Risk capacity, portfolio choice and exchange rates

BIS Working Papers  |  No 1031  | 
15 July 2022
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 |  37 pages



Fluctuations in the risk sentiment of global portfolio investors can lead to shifts in portfolio holdings, even without changes in fundamentals or currency mismatches on the part of the borrower. Such shifts in risk sentiment can occur when the investor's risk constraint is relaxed or tightened in reaction to market events. The focus is on how exchange rate changes affect risk constraints and hence the investor portfolios of sovereign bonds issued in the local currencies of emerging market economies (EMEs).


We develop a theory of a global investor who holds a diversified portfolio of EME bonds in different currencies, but who evaluates gains and losses in dollar terms and is subject to a risk constraint. Any broad-based EME currency appreciation increases the investor's risk capacity by relaxing the risk constraint and increasing the investor's economic capital. We empirically assess the link between risk capacity, portfolio choice and exchange rates based on a panel of EMEs using fund-level bond purchases, bond spreads and high-frequency exchange rate shocks.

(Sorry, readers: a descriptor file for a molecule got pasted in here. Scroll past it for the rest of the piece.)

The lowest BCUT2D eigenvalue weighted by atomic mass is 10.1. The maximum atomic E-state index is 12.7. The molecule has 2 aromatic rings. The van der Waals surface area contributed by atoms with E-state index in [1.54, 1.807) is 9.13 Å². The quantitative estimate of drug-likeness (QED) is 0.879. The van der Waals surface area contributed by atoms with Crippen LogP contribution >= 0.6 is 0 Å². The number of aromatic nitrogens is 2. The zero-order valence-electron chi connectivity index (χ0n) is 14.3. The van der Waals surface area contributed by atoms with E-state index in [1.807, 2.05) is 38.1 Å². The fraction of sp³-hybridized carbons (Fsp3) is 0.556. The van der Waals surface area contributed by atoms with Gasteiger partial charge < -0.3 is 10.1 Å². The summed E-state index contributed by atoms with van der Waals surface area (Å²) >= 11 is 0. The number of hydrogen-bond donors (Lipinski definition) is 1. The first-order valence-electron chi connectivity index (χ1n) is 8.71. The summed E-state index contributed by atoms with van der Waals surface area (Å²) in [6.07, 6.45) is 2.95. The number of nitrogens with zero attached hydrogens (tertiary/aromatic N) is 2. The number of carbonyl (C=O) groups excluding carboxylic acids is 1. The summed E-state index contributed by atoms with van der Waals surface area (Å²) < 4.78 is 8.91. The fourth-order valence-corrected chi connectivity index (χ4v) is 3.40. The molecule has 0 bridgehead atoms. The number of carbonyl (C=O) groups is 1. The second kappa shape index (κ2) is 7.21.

The key prediction of the theory is that a broad-based weakening of the dollar leads to larger portfolio inflows (and a larger compression in spreads) in the local currency bond market of a particular EME than an equivalent percentage depreciation of the dollar against the EME's currency. Empirical evidence strongly supports the key predictions of our theory.


We lay out a model of risk capacity for global portfolio investors in which swings in exchange rates can affect their risk-taking capacity in a Value-at-Risk framework. Exchange rate fluctuations induce shifts in portfolio holdings of global investors, even in the absence of currency mismatches on the part of the borrowers. A currency appreciation for an emerging market borrower that is part of a broad-based appreciation of emerging market currencies leads to larger bond portfolio inflows than the equivalent appreciation in the absence of a broad-based appreciation. As such, the broad dollar index emerges as a global factor in bond portfolio flows. The empirical evidence strongly supports the predictions of the model.

JEL classification: G12, G15, G23. 

Keywords: bond spread, capital flow, credit risk, emerging market, exchange rate.